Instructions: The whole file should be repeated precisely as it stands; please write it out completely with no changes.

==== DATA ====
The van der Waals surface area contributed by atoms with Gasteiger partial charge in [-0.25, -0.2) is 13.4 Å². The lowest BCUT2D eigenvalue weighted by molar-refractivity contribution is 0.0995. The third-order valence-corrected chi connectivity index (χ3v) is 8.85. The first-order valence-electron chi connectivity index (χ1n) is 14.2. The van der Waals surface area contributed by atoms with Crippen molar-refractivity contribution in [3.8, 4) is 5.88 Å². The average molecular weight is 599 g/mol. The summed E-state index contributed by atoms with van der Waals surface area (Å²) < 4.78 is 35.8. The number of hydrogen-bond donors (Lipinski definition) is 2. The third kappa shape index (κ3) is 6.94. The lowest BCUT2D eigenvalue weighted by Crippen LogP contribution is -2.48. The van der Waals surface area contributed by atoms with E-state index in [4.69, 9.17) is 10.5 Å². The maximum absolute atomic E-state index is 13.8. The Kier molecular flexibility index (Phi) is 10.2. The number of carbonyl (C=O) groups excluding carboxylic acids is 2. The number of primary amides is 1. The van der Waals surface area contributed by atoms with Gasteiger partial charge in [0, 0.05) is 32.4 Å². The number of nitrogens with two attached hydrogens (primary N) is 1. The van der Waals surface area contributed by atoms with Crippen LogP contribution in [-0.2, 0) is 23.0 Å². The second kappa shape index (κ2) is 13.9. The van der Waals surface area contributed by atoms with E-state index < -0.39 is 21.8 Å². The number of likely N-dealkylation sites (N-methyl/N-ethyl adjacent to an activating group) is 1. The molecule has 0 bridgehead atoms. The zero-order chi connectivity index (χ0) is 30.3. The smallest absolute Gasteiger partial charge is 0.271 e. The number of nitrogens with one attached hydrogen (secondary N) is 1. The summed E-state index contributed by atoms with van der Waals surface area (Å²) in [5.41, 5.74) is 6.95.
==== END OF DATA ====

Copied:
The van der Waals surface area contributed by atoms with Gasteiger partial charge in [-0.25, -0.2) is 13.4 Å². The lowest BCUT2D eigenvalue weighted by molar-refractivity contribution is 0.0995. The third-order valence-corrected chi connectivity index (χ3v) is 8.85. The first-order valence-electron chi connectivity index (χ1n) is 14.2. The van der Waals surface area contributed by atoms with Crippen molar-refractivity contribution in [3.8, 4) is 5.88 Å². The average molecular weight is 599 g/mol. The summed E-state index contributed by atoms with van der Waals surface area (Å²) < 4.78 is 35.8. The number of hydrogen-bond donors (Lipinski definition) is 2. The third kappa shape index (κ3) is 6.94. The lowest BCUT2D eigenvalue weighted by Crippen LogP contribution is -2.48. The van der Waals surface area contributed by atoms with E-state index in [4.69, 9.17) is 10.5 Å². The maximum absolute atomic E-state index is 13.8. The Kier molecular flexibility index (Phi) is 10.2. The number of carbonyl (C=O) groups excluding carboxylic acids is 2. The number of primary amides is 1. The van der Waals surface area contributed by atoms with Gasteiger partial charge in [0, 0.05) is 32.4 Å². The number of nitrogens with two attached hydrogens (primary N) is 1. The van der Waals surface area contributed by atoms with Crippen LogP contribution in [-0.2, 0) is 23.0 Å². The second kappa shape index (κ2) is 13.9. The van der Waals surface area contributed by atoms with E-state index < -0.39 is 21.8 Å². The number of likely N-dealkylation sites (N-methyl/N-ethyl adjacent to an activating group) is 1. The molecule has 0 bridgehead atoms. The zero-order chi connectivity index (χ0) is 30.3. The smallest absolute Gasteiger partial charge is 0.271 e. The number of nitrogens with one attached hydrogen (secondary N) is 1. The summed E-state index contributed by atoms with van der Waals surface area (Å²) in [5.41, 5.74) is 6.95.